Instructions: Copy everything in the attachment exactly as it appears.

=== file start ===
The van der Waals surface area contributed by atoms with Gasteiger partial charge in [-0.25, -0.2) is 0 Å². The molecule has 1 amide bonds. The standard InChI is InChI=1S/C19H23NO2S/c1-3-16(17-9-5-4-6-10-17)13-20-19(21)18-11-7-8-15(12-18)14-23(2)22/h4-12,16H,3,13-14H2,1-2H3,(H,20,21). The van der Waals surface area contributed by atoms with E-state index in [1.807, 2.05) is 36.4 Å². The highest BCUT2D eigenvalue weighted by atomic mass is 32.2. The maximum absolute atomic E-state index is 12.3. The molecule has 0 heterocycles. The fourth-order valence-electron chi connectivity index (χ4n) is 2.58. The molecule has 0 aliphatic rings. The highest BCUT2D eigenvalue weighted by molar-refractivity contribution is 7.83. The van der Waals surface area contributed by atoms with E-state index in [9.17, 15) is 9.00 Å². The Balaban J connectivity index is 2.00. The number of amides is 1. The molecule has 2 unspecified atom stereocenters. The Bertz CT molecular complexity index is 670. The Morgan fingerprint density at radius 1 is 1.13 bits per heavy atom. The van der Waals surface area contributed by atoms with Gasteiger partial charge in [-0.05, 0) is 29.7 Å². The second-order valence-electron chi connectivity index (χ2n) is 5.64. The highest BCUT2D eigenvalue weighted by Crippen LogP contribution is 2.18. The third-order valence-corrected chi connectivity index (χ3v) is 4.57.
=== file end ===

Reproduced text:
The van der Waals surface area contributed by atoms with Gasteiger partial charge in [-0.25, -0.2) is 0 Å². The molecule has 1 amide bonds. The standard InChI is InChI=1S/C19H23NO2S/c1-3-16(17-9-5-4-6-10-17)13-20-19(21)18-11-7-8-15(12-18)14-23(2)22/h4-12,16H,3,13-14H2,1-2H3,(H,20,21). The van der Waals surface area contributed by atoms with E-state index in [1.807, 2.05) is 36.4 Å². The highest BCUT2D eigenvalue weighted by atomic mass is 32.2. The maximum absolute atomic E-state index is 12.3. The molecule has 0 heterocycles. The fourth-order valence-electron chi connectivity index (χ4n) is 2.58. The molecule has 0 aliphatic rings. The highest BCUT2D eigenvalue weighted by molar-refractivity contribution is 7.83. The van der Waals surface area contributed by atoms with E-state index in [9.17, 15) is 9.00 Å². The Balaban J connectivity index is 2.00. The number of amides is 1. The molecule has 2 unspecified atom stereocenters. The Bertz CT molecular complexity index is 670. The Morgan fingerprint density at radius 1 is 1.13 bits per heavy atom. The van der Waals surface area contributed by atoms with Gasteiger partial charge in [-0.05, 0) is 29.7 Å². The second-order valence-electron chi connectivity index (χ2n) is 5.64. The highest BCUT2D eigenvalue weighted by Crippen LogP contribution is 2.18. The third-order valence-corrected chi connectivity index (χ3v) is 4.57.